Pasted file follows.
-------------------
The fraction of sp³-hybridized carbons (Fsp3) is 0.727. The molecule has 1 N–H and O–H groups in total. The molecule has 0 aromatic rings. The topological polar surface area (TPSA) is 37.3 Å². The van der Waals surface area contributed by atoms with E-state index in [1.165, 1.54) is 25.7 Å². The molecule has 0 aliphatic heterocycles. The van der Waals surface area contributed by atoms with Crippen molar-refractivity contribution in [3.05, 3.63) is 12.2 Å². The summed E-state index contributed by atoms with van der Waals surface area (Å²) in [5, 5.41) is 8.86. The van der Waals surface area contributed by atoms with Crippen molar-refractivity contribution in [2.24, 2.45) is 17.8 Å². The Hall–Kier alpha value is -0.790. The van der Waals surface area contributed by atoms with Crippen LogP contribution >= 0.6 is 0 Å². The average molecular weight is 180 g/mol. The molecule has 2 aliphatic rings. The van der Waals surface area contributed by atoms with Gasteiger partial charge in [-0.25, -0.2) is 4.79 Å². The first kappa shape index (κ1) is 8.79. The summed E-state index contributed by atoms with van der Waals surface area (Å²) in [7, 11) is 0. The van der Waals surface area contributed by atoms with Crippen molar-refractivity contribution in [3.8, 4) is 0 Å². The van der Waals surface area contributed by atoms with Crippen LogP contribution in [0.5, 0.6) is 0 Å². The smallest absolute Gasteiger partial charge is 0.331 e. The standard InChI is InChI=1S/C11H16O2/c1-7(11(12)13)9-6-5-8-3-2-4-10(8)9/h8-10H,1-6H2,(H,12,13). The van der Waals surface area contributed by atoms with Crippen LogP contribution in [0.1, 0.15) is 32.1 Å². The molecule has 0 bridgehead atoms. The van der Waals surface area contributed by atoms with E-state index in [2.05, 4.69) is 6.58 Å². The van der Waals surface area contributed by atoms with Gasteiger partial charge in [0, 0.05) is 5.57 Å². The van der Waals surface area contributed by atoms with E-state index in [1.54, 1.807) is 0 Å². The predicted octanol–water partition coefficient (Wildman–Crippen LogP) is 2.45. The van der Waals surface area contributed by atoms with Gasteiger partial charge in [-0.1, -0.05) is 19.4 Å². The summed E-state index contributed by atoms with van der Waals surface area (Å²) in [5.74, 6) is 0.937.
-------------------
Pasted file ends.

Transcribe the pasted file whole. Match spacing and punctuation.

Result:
The fraction of sp³-hybridized carbons (Fsp3) is 0.727. The molecule has 1 N–H and O–H groups in total. The molecule has 0 aromatic rings. The topological polar surface area (TPSA) is 37.3 Å². The van der Waals surface area contributed by atoms with E-state index in [1.165, 1.54) is 25.7 Å². The molecule has 0 aliphatic heterocycles. The van der Waals surface area contributed by atoms with Crippen molar-refractivity contribution in [3.05, 3.63) is 12.2 Å². The summed E-state index contributed by atoms with van der Waals surface area (Å²) in [5, 5.41) is 8.86. The van der Waals surface area contributed by atoms with Crippen molar-refractivity contribution in [2.24, 2.45) is 17.8 Å². The Hall–Kier alpha value is -0.790. The van der Waals surface area contributed by atoms with Crippen LogP contribution >= 0.6 is 0 Å². The average molecular weight is 180 g/mol. The molecule has 2 aliphatic rings. The van der Waals surface area contributed by atoms with Gasteiger partial charge in [-0.25, -0.2) is 4.79 Å². The first kappa shape index (κ1) is 8.79. The summed E-state index contributed by atoms with van der Waals surface area (Å²) in [7, 11) is 0. The van der Waals surface area contributed by atoms with Crippen molar-refractivity contribution in [3.8, 4) is 0 Å². The van der Waals surface area contributed by atoms with Crippen LogP contribution in [0.5, 0.6) is 0 Å². The smallest absolute Gasteiger partial charge is 0.331 e. The standard InChI is InChI=1S/C11H16O2/c1-7(11(12)13)9-6-5-8-3-2-4-10(8)9/h8-10H,1-6H2,(H,12,13). The van der Waals surface area contributed by atoms with Crippen LogP contribution in [0.1, 0.15) is 32.1 Å². The molecule has 0 bridgehead atoms. The van der Waals surface area contributed by atoms with E-state index in [2.05, 4.69) is 6.58 Å². The van der Waals surface area contributed by atoms with Gasteiger partial charge in [0, 0.05) is 5.57 Å². The van der Waals surface area contributed by atoms with E-state index in [1.54, 1.807) is 0 Å². The predicted octanol–water partition coefficient (Wildman–Crippen LogP) is 2.45. The van der Waals surface area contributed by atoms with Gasteiger partial charge in [-0.1, -0.05) is 19.4 Å². The summed E-state index contributed by atoms with van der Waals surface area (Å²) in [5.74, 6) is 0.937.